Whilst he did not try to ‘take the credit’ for Labour, the Prime Minister sought to spend some of his own and his party’s capital to shore up the ‘Yes’ vote on a visit to Glasgow on 12 February 1979. Despite Callaghan’s initial popularity in Scotland, which had been bolstered by three by-election victories on the bounce in 1978, he had started to become something of a burden to ‘Yes’ campaigners after the ‘Winter of Discontent’.
However, speaking at the McLellan Galleries on Sauchiehall Street, in what was unfairly described by the Glasgow Herald as a ‘plodding address’, Callaghan sought to remind Scots of the considerable time and energy that his Government had devoted to devolution, despite his own reservations about its merits. With the ‘40 per cent rule’ in mind, Callaghan attempted to mobilise Scots who were inclined to support ‘Yes’ but would not necessarily vote and declared that only Labour had ‘kept faith’ with Scotland in recent years, having ‘fought doggedly with determination, without a majority’ to get the Scotland Act through Parliament.
In Dundee, where a small band of Labour activists (led by a youthful George Galloway) pursued their own ‘Yes’ campaign, printing and distributing 70,000 leaflets as well as circulating LMY’s literature, Tony Benn sought to persuade Scots that devolution could bring about radical change north of the border. Addressing 800 people as he opened the new Whitfield Labour Club, Benn attacked the ‘enormous power’ that business, finance and multinational oil companies wielded in the late Seventies and stressed the importance of continued solidarity between England and Scotland. Whilst devolution was intended to give Scots greater autonomy from the rest of the United Kingdom, Benn suggested that, if the two nations didn’t ‘get together to beat’ the malevolent forces that he described, ‘we shall go down together’.
Whilst ‘Labour Movement Yes’ produced one million leaflets, 1,000 posters, held four major rallies and managed to persuade the majority of the Cabinet to travel north of the border in support of the Assembly, many ‘Yes’ campaigners remained dissatisfied with its efforts. For historian Christopher Harvie, then a prominent Yes’ campaigner, the Labour Party had failed to mobilise enough resources and generate enough enthusiasm to support the efforts of its most dedicated campaigns to maximise the ‘Yes’ vote.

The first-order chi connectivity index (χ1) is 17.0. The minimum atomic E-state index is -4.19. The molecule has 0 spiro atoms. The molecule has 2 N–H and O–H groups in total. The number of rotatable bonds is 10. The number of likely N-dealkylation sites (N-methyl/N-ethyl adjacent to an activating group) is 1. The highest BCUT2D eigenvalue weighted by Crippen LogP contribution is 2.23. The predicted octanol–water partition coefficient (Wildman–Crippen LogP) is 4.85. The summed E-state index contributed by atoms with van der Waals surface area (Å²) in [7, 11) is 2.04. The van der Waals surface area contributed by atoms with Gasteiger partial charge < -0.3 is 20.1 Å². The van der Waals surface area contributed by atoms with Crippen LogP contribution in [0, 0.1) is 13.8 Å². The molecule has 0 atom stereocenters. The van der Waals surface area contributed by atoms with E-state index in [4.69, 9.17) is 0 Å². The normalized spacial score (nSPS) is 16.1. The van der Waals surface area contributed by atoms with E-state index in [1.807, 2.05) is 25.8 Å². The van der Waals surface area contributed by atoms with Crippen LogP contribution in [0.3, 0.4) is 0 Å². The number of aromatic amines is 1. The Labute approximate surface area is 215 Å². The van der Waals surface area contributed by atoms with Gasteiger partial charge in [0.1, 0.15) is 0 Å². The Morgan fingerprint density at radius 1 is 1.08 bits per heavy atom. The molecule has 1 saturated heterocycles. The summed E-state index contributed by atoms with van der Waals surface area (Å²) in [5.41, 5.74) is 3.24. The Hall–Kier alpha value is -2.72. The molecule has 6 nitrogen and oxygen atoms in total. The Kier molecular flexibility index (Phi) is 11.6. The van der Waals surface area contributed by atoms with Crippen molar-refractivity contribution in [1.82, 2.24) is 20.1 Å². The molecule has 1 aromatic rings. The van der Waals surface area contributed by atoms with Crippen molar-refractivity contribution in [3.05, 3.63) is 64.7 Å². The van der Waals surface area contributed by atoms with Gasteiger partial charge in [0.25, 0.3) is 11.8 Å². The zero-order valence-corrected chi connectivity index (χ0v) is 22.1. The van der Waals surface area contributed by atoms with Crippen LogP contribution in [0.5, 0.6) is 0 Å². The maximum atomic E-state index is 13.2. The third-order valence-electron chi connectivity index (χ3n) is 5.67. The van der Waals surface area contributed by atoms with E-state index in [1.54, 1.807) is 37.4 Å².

Whilst Harvie declared that LMY’s literature was nothing short of an ‘unmitigated disaster – less than 100 words along the lines of “All say yes or Tinkerbell will die”‘, he also highlighted how the local working-class support—including ‘lapsed members turning up at temporary offices in housing schemes, offers of windows for posters, old ladies making tea’— that usually materialised in a general election was almost entirely absent from the referendum campaign. For Gordon Brown, LMY was also hampered by the repeated use of Callaghan’s image which made devolution appear as ‘a diktat from a prime minister based in London with a parliamentary seat in Cardiff’ and encouraged voters to ‘deliver a verdict on the government of the day’, rather than express their view on greater autonomy for Scotland.
On the final Sunday of the campaign, the most high-profile debate about devolution outside of Scotland was held at the Oxford Union. For Iain Macwhirter, who attended the ‘curiously lacklustre affair’, the decision to hold a debate on Scotland’s future in such a bastion of English privilege was ‘strangely offensive’. The case for the Assembly was put by three of the most proactive ‘Yes’ campaigners, Trade Secretary and Labour’s future leader John Smith, Jim Sillars and Margo MacDonald; its opponents were represented by a curious combination of Labour’s ‘long-haired’ Brian Wilson (who Macwhirter noted was the star turn, with his ‘open-neck shirt and cord jeans’ somewhat at odds with the Union’s hallowed chamber) and two front-bench Conservatives, Leon Brittan and Teddy Taylor, who Smith memorably dubbed the ‘urban guerrilla’ of Scottish politics.
Whilst Brittan, the MP for Cleveland and Whitby in North Yorkshire and a former President of the Cambridge Union, argued that devolution would inevitably lead to the ‘balkanisation of Britain’, John Smith suggested that, at its simplest, the question on the ballot paper was whether or not Scots had ‘some self-confidence in their own political maturity’.
As polls closed at 10pm on 1 March, devolutionists had good reason to believe that Scots had answered Smith in the affirmative, with ITN predicting that 57 per cent of those who had voted had endorsed the Assembly’s creation. After weeks of a sizeable, but declining, ‘Yes’ lead in opinion polls, on the day of the Oxford Union debate, System Three (which had recorded that ‘Yes’ were leading ‘No’ by 64 to 36 per cent in mid-January) reported that devolutionists now held a slim 52:48 advantage. Whilst the historian, poet and ‘Yes’ campaigner, Angus Calder, maintained (after several pints) that ‘it was 1945 all over again’, devolutionists could only hope that, after a decade of debate, Scots were finally scratching what Alec Home called the country’s ‘itch’ for self-government.
Tom Chidwick is a freelance writer and contemporary historian, who writes a fortnightly column for Scottish Review. He is currently writing a history of the 1979 referendum on the creation of a Scottish Assembly. He can be found on twitter at @TomChidwick